Tuesday, 20 September 2011

Tomorrow's World

I just had an interesting morning speaking about mobile technology at the Service Management Expo at the NEC in Birmingham. Not only was it great to connect with a bunch of business people about how to use widely available technology to improve their business, but I also got to hear Maggie Philbin speak.

For those too young to remember, Maggie was a presenter on Tomorrow's World, a science and technology show that I watched avidly as a child in the 80s, and was one of the inspirations for me ending up studying Physics at uni and then working with computers.

It was great to hear not only her stories about showcasing the latest innovations to the country, but also her current work to get teenagers more interested in science and technology, by introducing them to technicians and engineers. The goal is that rather than thinking that X-Factor is their ticket to success, more kids will start to want to know more about the high definition TVs they're watching it on.

This struck a chord with me. We're in the midst of some of the most exciting changes in technology in generations, with impacts on society that we haven't yet figured out. In the UK, we've become too dependent on industries like finance and property, which is why we're in the mess we're in. Unless we can encourage the high-tech industries of the future, in 30 years time we'll be a world backwater harking back to the old days of Empire.

Not only are these changes in technology an opportunity for our teenagers, if only they can be inspired to realise it, but it's also a great opportunity for the nation's small and medium businesses. When I started in the industry in 1998, the software you could get to run a small business was clunky and limited at best. If you wanted powerful software, you needed to be a large corporation with a six figure budget.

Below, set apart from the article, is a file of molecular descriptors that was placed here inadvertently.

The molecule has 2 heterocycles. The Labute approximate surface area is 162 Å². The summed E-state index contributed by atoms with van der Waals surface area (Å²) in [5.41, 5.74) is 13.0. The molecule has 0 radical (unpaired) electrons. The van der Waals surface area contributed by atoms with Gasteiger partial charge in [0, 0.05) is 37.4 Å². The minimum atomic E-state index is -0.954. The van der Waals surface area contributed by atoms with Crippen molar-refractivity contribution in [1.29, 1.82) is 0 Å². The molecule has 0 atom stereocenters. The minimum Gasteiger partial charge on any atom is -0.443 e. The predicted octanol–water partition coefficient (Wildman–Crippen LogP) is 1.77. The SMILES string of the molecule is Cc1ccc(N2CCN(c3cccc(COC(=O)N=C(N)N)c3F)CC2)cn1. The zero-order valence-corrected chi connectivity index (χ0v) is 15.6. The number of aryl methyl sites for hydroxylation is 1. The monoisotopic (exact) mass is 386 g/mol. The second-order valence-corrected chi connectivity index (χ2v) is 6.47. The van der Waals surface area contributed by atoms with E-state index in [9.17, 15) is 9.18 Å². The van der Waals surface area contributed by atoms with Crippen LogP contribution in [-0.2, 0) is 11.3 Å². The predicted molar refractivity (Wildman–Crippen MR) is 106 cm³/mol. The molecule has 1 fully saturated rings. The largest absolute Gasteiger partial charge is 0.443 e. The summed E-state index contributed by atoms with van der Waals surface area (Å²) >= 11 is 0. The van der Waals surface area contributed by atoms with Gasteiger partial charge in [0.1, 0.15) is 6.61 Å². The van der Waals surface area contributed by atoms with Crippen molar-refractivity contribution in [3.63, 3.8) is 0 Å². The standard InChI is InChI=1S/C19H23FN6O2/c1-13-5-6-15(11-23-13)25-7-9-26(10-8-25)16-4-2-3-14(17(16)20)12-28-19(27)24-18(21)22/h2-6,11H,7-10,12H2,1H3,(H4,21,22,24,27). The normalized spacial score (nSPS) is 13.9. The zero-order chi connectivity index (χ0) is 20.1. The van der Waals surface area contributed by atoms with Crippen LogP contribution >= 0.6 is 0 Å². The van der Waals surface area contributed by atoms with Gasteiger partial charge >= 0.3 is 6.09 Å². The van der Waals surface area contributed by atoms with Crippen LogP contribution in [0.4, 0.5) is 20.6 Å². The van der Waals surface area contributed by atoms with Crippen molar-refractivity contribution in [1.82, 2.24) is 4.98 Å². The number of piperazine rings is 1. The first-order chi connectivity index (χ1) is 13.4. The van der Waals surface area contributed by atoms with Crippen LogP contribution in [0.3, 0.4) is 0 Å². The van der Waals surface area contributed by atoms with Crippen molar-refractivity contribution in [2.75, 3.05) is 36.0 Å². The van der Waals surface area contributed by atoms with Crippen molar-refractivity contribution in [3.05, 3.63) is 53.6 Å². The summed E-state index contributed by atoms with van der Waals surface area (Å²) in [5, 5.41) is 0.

This is no longer the case. With a huge range of 'Cloud' software starting at tens of pounds a month, scalable as a business grows, top notch software is within the reach of everyone. As this article describes, the largest proportion of the growth in this area is expected to come from the small business end of the market, and it's my view that SMEs can get a distinct advantage from this if implemented properly. That's to say, by understanding the people, process and information flow issues before committing to anything.

So what does tomorrow's world look like then? More connected and more efficient as far as businesses are concerned, as long as they get it right.

Thursday, 15 September 2011

Service Management Exhibition

On Tuesday, I'm speaking at the Service Management Exhibition at Birmingham's NEC, which for those who don't know it is populated by those trying to sell stuff, especially technology, to the field service industry. I'm doing a talk entitled "effective field service technology at a reasonable cost". I'll be looking at how to make the most of the mobile devices that field operatives already have rather than investing in expensive new kit.
Apart from the rather cool fact that I'm following one of my childhood heroes on the podium (Maggie Philbin, more so for Tomorrow's World than Swap Shop), I'm really looking forward to the chance to connect with business owners about the exciting opportunities new technology has to offer.
So come down if you can, entry is free if you pre-register at www.servicemanagement.co.uk